The other thing is that some people don’t want to not be homeless. There’s a certain freedom and integrity that they get from being homeless. That’s a small percentage, but it definitely is a reality, that people throughout the winter this year are going to be sleeping outside purposefully. They have tents and they set up camps in the woods. They’d much rather that than sitting in a shelter overnight, in a church where you have to show up at 5:30 to check in, and you know you can’t drink all night. There are certain restrictions that come with seeking homeless services. If you panhandle and you get ten dollars, you can spend that ten dollars on whatever you want. Whereas if you go to a food pantry, you have to pretty much get what they give you. Sometimes you get to choose the items. That personal freedom is something incredibly important but also easy to overlook. You got to choose when you woke up this morning whether you brushed your teeth – all of these little decisions that are slowly stripped away, or are very quickly stripped away for homeless folks. I think that is taken into account.

Then there’s mental health issues. As a country, we need to do a better job of addressing – we don’t really take them seriously, as seriously as physical health issues. That’s a big big problem that I think if we devoted some of the money we spend on wars to that, a lot of our sectors would see benefits, from violence, to housing, to education. I think that would just have a tremendous benefit across the board.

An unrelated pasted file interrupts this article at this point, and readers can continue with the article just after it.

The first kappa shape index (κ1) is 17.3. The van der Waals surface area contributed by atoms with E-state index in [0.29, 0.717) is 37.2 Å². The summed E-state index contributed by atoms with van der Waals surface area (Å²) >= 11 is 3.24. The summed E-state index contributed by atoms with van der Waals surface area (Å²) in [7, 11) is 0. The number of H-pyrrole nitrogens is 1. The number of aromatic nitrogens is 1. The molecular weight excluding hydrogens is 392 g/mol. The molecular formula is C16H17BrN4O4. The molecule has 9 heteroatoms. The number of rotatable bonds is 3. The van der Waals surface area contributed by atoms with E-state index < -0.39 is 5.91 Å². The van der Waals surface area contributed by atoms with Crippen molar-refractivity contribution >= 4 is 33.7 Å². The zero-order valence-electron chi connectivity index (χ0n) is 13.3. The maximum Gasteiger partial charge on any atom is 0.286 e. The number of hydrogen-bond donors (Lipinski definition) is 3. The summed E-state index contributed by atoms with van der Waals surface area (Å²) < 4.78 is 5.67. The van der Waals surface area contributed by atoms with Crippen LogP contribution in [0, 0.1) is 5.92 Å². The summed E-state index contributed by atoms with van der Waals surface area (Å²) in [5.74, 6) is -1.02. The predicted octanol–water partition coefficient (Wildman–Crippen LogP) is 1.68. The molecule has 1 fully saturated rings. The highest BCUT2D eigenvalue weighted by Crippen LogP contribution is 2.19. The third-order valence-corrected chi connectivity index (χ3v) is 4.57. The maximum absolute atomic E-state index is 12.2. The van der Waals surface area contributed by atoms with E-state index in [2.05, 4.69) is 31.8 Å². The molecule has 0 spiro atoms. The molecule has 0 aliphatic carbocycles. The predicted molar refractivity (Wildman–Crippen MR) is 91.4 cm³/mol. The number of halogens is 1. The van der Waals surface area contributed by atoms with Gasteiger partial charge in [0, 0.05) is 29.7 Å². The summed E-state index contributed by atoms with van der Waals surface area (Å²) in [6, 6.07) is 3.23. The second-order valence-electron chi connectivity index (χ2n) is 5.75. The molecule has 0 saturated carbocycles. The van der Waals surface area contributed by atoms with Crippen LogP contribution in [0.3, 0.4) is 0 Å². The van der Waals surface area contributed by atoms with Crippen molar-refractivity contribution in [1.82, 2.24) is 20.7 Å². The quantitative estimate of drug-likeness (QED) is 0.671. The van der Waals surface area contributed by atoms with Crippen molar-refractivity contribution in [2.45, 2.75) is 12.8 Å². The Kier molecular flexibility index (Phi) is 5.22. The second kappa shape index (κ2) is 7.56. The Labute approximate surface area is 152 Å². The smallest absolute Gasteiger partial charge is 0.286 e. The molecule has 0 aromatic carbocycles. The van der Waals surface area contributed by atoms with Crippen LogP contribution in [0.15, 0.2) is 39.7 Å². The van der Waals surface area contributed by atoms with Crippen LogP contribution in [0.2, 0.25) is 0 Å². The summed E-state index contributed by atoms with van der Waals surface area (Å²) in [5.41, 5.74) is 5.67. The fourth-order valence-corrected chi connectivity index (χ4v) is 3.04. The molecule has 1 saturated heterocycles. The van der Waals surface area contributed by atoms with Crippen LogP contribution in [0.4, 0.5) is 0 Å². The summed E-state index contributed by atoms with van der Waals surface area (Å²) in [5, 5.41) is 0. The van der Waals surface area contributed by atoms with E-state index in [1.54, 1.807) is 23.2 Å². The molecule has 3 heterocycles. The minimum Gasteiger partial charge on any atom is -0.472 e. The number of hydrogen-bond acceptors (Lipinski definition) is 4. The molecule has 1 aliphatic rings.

CH: For my final question: you’ve been pretty vocal about mixing journalism and activism. How do journalists balance impartial collection of the news and being able to reach and affect change? Should they?

JY: Information is power, so the more information you have –. I think if you start denying bits of information to promote a side or a cause, then you cease to be a journalist. I would never do that. I see exactly where Jason Kessler is coming from. You have to be fair, and I don’t think that that has to come at the expense of – it’s like the John Oliver bit. Just because one scientist says climate change isn’t real but 99 say it is doesn’t mean you have to weigh those two opinions on an equal scale, but you have to portray that in a very accurate way. Jason Kessler is in the vast minority in this country, and he knows that, but his platform is such that he wants to appear bigger than he is. I totally get that as well. But I think there are many things at play within why he wants to do that, that merit discussion and merit a deeper look. To that I give full credence and reality, and I am one of those people. I think every human being has goodness in them. I don’t think that people are inherently bad, and so in that sense, I’m an activist for human nature.

I’m also an activist for conversation, that if more people talk to one another, that we would have a greater understanding. There’s a reason why xenophobia is less insidious [here], and it’s because people in cities come in closer interaction with one another. Sure, there are disputes and grievances and violence, but a lot of that is borne out of human nature and not racial or tribal lines. Whereas, if you don’t come into contact with folks on a regular basis, then it’s harder to understand where they’re coming from, or easier to pretend like you understand something that’s not accurate.

So I think journalism, as a tool to spread information, is key in that regard, of giving people that ability to see parts of the world and understand parts of the world that would never be understood. I guess I would be an activist for greater information and more conversation. I’m not a progressive, or a liberal, or Democrat, or a Republican or conservative. I covered Congress for 6 years and both parties are really, really raunchy and need a serious overhaul. So I’m kind of disillusioned with both, and found solace within the fact that we can find common ground as human beings.

CH: Thanks for joining me today!

JY: My pleasure.